For Aristotle, everything that exists has a purpose, or end, and has been designed to meet that end. For instance, the proper end of birds is to fly, that of fish to swim. Birds and fish have been designed with the appropriate means (feathers, fins) to achieve those ends. Teleology, from the Greek telos meaning goal or aim, is the study of ends and the means directed toward those ends. What is the telos of human beings? Aristotle believed it to be eudaimonia, or happiness. By this, he did not mean happiness in a superficial sense, such as having fun or being content. Rather, he equated happiness with human flourishing, which he believed could be attained through the exercise of the function that distinguishes humans from the natural world: reason.2 For Aristotle, reason was supreme and best used to increase not wealth but character. “But what is happiness?” he asked. “If we consider what the function of man is, we find that happiness is a virtuous activity of the soul.”3
However, because humans are endowed not only with reason but also with the capacity to act in an honorable and ethical manner, they may reject their end, either intentionally or by default. The great task of life, then, is to recognize and pursue happiness, no matter the constraints placed on the individual, the most dramatic of which are suffering and death. Birds and fish have little difficulty achieving their ends, and we can assume that much of this is due to their genetic coding. Because happiness might not be genetically encoded in human beings, they must learn how to be happy. How do they do that? According to Aristotle, eudaimonia is achieved by leading a virtuous life, which is attained over time. “Happiness is a kind of activity; and an activity clearly is developed and is not a piece of property already in one’s possession.”4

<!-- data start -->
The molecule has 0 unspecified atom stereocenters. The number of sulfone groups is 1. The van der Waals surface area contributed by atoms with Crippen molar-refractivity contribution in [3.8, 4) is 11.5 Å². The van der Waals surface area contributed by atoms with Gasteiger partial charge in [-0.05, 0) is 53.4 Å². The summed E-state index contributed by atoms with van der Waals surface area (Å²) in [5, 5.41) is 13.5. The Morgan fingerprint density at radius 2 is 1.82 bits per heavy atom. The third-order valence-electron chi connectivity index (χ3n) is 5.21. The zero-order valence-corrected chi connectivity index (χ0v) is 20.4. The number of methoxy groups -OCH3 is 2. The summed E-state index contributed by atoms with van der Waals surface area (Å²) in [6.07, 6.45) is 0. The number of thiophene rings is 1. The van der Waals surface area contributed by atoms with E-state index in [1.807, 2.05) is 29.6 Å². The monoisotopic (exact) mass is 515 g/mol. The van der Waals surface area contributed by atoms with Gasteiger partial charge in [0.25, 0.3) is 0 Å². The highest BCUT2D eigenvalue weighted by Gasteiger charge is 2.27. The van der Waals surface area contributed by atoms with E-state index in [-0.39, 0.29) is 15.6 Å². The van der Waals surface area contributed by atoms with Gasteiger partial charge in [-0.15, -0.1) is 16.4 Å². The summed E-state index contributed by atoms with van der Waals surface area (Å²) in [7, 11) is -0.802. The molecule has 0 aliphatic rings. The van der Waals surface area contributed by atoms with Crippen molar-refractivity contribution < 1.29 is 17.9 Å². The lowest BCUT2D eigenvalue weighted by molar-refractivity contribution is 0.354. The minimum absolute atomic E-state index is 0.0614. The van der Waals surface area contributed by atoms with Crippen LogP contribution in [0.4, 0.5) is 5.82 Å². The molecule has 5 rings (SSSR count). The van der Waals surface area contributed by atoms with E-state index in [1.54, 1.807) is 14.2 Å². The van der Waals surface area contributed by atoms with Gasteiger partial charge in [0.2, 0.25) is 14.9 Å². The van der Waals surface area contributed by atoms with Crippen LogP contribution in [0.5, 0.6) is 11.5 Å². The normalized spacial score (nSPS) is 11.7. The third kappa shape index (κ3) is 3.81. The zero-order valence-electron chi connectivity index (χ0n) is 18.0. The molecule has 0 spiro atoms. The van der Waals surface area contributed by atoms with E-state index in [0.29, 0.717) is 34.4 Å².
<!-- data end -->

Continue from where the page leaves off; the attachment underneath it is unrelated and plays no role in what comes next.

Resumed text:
Aristotle identified two types of virtues, which the philosophical community of his day agreed were objective and not subjective. The two types were intellectual and moral. Intellectual virtues—including knowledge (epistḗmē), wisdom (sophíā), and, most importantly for Aristotle, prudence (phrónēsis), or practical wisdom—served as guides to behavior; that is, a person acted prudently based on the wisdom gained over time through the ongoing acquisition and testing of knowledge. To give an oversimplified but practical application of Aristotelian thinking, a hiring manager acts prudently when assessing a pool of candidates based on knowledge of their backgrounds and on insight gained after years of working in that role. The manager may even use intuitive reason regarding a candidate, which Aristotle believed was another way of arriving at truth. Understood in this way, the manager’s intuition is an impression regarding character and someone’s potential fit in an organization. Among the intellectual virtues, prudence played the major role because it helped individuals avoid excess and deficiency and arrive at the golden mean between the two. Prudence has been translated as “common sense” and “practical wisdom” and helps individuals make the right decision in the right way at the right time for the right reason. In Aristotle’s view, only the truly prudent person could possess all the moral virtues.